At home Mom or Grandma manipulated the whole chicken or chicken parts, turning them round and round to find and pluck, or to burn off over the gas range burner flame, the few remaining feathers.

      How we survived eating fresh-killed chicken must remain a mystery.

      My uncle raised chickens and in front of me, my brother, and my uncle’s own children, with a bird clenched between his knees and the head in his grip, he beheaded it with three or six strokes of a knife, released the headless bird inside his pen’s chicken wire fence and let it run about willy-nilly until it stopped moving. My aunt plucked the chicken, boiled it for a few minutes to kill surface bacteria, then prepared it for roasting or frying, or for potting to make chicken soup.

      And my Grandma’s chicken soup, made with freshly killed chicken, was the best and, in my experience, remains unequalled.

      • gwbnyc May 8, 2022, 7:08 AM

        when I was first in NYC there was a live poultry place, the NW corner of Thompson and Bleecker streets. You smelled it before you saw it.

      • hooodathunkit May 8, 2022, 7:42 AM

        Funny how memory works. To refresh yours, you need to scald before plucking, a forgivable lapse of recollection. And yes, the Whizbang Feather Plucker is a godsend of modern engineering. Also using a kill-funnel, seen in the background of a pre-Thankgiving video made by Sarah Palin, keeps poultry from flopping all over the place.

        No domesticated animal eats ‘naturally’, but backyard poultry comes close to it and consequently has a far different flavor than those fed ‘the cheapest way to make them gain weight’.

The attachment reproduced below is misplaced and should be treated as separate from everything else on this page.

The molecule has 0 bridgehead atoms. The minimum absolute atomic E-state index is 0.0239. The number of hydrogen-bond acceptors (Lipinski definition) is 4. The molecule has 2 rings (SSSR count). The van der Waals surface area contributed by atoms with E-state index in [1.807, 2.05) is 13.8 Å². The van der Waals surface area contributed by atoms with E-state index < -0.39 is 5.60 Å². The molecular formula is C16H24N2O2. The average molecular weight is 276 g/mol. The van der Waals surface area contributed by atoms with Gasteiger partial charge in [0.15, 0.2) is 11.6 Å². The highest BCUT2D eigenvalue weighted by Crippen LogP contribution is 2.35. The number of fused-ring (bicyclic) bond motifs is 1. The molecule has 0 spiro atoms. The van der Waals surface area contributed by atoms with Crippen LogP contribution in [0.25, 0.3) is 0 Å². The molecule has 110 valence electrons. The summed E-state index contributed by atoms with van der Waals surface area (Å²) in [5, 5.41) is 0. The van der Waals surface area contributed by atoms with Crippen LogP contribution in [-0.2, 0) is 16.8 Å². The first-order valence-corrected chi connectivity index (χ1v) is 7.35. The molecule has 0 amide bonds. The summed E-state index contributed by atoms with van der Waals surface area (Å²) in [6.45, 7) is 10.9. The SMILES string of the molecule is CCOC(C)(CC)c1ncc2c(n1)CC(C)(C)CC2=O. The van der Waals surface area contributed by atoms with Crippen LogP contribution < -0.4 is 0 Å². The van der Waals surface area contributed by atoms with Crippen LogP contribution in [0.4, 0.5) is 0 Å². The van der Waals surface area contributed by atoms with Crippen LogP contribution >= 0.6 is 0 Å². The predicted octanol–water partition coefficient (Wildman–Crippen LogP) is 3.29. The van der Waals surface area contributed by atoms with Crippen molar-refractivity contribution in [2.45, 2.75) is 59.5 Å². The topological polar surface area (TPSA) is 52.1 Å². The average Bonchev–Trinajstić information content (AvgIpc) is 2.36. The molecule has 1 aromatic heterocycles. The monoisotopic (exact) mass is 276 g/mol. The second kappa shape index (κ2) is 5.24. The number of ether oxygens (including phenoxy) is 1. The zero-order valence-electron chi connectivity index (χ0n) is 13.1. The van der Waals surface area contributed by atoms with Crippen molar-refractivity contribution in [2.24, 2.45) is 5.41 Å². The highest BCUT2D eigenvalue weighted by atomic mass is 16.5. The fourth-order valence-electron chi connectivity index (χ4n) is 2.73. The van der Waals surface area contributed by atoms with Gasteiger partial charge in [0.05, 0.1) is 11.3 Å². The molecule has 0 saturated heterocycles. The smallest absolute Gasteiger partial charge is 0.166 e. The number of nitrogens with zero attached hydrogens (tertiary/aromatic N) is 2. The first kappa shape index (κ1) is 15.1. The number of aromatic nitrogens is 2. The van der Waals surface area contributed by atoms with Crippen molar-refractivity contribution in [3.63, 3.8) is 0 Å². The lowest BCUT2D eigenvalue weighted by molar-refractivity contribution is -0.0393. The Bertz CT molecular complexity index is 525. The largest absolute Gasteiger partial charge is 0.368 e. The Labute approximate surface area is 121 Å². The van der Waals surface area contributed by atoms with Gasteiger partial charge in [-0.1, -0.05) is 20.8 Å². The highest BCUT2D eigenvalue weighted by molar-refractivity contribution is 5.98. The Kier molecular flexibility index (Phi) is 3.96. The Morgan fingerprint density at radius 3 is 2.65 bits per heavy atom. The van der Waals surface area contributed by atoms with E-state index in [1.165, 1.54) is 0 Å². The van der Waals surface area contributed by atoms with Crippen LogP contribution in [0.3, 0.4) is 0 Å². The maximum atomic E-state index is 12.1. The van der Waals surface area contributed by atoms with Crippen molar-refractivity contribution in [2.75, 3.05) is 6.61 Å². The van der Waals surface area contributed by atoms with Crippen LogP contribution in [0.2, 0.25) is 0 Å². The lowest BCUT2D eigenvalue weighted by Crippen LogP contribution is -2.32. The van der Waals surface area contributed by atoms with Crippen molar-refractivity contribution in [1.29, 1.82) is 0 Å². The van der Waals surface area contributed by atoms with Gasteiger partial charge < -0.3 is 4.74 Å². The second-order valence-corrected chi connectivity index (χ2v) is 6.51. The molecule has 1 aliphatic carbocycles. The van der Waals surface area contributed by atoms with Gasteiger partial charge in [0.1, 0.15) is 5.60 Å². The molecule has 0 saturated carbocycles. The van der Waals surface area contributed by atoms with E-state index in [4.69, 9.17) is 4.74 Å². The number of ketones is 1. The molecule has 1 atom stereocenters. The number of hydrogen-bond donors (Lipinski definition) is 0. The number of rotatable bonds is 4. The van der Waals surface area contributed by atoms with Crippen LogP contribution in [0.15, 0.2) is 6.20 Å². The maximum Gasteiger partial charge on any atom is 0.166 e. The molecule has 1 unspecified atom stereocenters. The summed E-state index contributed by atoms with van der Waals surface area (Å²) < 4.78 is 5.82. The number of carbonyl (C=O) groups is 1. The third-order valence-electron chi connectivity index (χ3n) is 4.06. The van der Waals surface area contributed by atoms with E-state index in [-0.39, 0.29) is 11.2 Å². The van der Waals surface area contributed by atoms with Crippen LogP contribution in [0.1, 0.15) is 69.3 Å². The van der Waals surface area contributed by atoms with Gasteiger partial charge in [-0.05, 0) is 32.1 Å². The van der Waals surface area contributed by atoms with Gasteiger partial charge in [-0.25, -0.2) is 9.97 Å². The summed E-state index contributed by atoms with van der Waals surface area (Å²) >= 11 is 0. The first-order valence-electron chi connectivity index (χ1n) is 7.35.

• Auntie Analogue May 8, 2022, 10:24 AM

          My dear hoodathunkit, thank you for clarifying my memory of the sequence of the chicken market’s procedures. Good catch!

  • ghostsniper May 7, 2022, 6:29 PM

    Those prices would be the same today if not for that thieving assed gov’t.
    Balogna 15 cents a pound.
    Today, about 300 cents a pound – 20 times as much.
    Where’d it all go?

    • Mike Austin May 7, 2022, 6:38 PM

      As Milton Friedman wrote, “Inflation has been everywhere in every case caused by government actions.”

    • Mike Anderson May 7, 2022, 8:08 PM

      Look at it the other way ’round. You can get a lot more money for the same old baloney these days. And we call it the Information Age.

      • ghostsniper May 8, 2022, 4:56 AM

        Now THAT was funny, Anderson. (so I don’t confuse you with Austin)

  • Hale Adams May 7, 2022, 8:23 PM


    I get it — I’m inclined to think that “real” money is gold and silver coin, or at least greenbacks freely exchangeable for gold and silver.

    The problem is that the pool of goods and services is (over the long haul) always expanding. If the prices of these goods and services were fixed-in-place over the course of many decades, and if the price of gold and silver was also fixed, we would need vast quantities of gold and silver (perhaps more than is available to mine in the Earth’s crust) to make into coins to serve the economy, to allow the markets to function.

    If the limits of precious metals available to us has an upper bound that we’re crowding pretty hard, and if the price per ounce is fixed, then it follows that deflation would set in. That was pretty much what our great-grandparents were experiencing in the late 19th Century — that’s when the arguments for the free coinage of silver were so widespread, and those experiences were what gave Bryan’s “Cross of Gold” speech such power.